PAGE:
The seeds of Rainbow for the Future were planted in the mid 1980s. The major famine in Ethiopia, which killed almost a million people, impacted Leo Sequin in a meaningful and powerful way. It was then he decided that he should do what he could to help.

Leo’s first idea was that the town of Westlock, a successful farming community, could send some grain cars to feed the starving. After learning that the Canadian Foodgrains Bank was already doing this, Leo began working with them and the town started organizing grain drives—The Westlock Growing Project—to contribute.

Leo made his first trip to Ethiopia in 1996, where he witnessed the absolute deprivation that the people endured. It’s one thing to read accounts of the horror stories, but quite another to witness hopelessness in another person’s eyes. The effects of the famine were still very much a part of their lives. It was then that he was told that Canada was the first country to come to the aid of the Ethiopian people. The people believed that Canada was truly their saviour. Leo heard them joke, “God, let it rain in Ethiopia. But if it can’t, let it rain in Canada!”

On this visit, Leo saw the construction of a microdam, overseen by Canadian Lutheran World Relief, and other projects that were being developed. He also witnessed the remarkable generosity and love of Ethiopians, and was even offered a meal by an impoverished woman whose entire fortune consisted of a two-week supply of grain.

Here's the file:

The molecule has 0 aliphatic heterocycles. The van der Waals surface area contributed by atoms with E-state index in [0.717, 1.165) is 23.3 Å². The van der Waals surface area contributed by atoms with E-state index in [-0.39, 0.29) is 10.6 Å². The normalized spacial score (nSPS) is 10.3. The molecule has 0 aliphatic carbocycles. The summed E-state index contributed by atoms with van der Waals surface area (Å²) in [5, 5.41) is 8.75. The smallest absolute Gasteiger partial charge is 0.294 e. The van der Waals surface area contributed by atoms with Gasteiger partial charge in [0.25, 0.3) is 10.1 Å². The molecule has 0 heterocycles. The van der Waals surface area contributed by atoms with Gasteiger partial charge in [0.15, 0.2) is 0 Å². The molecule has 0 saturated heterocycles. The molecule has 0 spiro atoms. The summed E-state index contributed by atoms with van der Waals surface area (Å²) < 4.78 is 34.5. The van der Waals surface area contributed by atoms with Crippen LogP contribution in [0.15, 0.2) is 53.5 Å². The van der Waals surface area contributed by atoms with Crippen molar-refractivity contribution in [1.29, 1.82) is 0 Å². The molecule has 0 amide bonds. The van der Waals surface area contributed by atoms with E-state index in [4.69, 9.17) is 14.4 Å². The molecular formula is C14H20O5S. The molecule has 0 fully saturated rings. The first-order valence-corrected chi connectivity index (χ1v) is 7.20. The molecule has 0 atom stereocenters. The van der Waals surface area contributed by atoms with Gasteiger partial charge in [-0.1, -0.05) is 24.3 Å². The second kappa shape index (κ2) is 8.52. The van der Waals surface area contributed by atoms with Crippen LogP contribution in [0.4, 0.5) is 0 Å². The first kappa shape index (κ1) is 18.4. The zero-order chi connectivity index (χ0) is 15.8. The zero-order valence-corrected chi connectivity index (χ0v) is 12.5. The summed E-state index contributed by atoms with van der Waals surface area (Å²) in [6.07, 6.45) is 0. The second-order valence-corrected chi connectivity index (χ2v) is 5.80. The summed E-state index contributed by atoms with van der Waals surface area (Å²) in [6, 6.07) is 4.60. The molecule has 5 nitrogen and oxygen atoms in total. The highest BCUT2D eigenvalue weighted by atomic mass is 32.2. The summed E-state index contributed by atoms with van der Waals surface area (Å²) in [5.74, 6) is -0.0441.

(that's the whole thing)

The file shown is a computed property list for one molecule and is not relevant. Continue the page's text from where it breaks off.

Over the years, the Westlock Growing Project, the Canadian Foodgrains Bank, and Canadian Lutheran World Relief have partnered to feed over 400,000 people. Those people require no more food aid.

We have partnered to feed over 400,000 people.

Although the work was very rewarding, Leo felt he wanted to undertake more grassroots initiatives to provide help on a more personal level—one person, one village, one community at a time. His vision was to improve local accessibility to water, help build schools and other facilities, and implement programs for specific communities, and the only way to accomplish that was by starting a new charity. Rainbow for the Future was born in 2005.

Rainbow for the Future is another tool in the toolbox of humanitarian aid. It allows us to have the flexibility, if we so desire, to build schools (we built eight by early 2016), purchase medical equipment and supplies for clinics and hospitals (which we have done several times), or drill needed water wells for deserving women, alleviating a tremendous burden for thousands of families. To date, we have completed 10 water-well projects, helping around 100,000 people.

Rainbow for the Future continues to work with other organizations, which generously help fund the projects and serve as liaisons to the federal government’s 4:1 matching programs.

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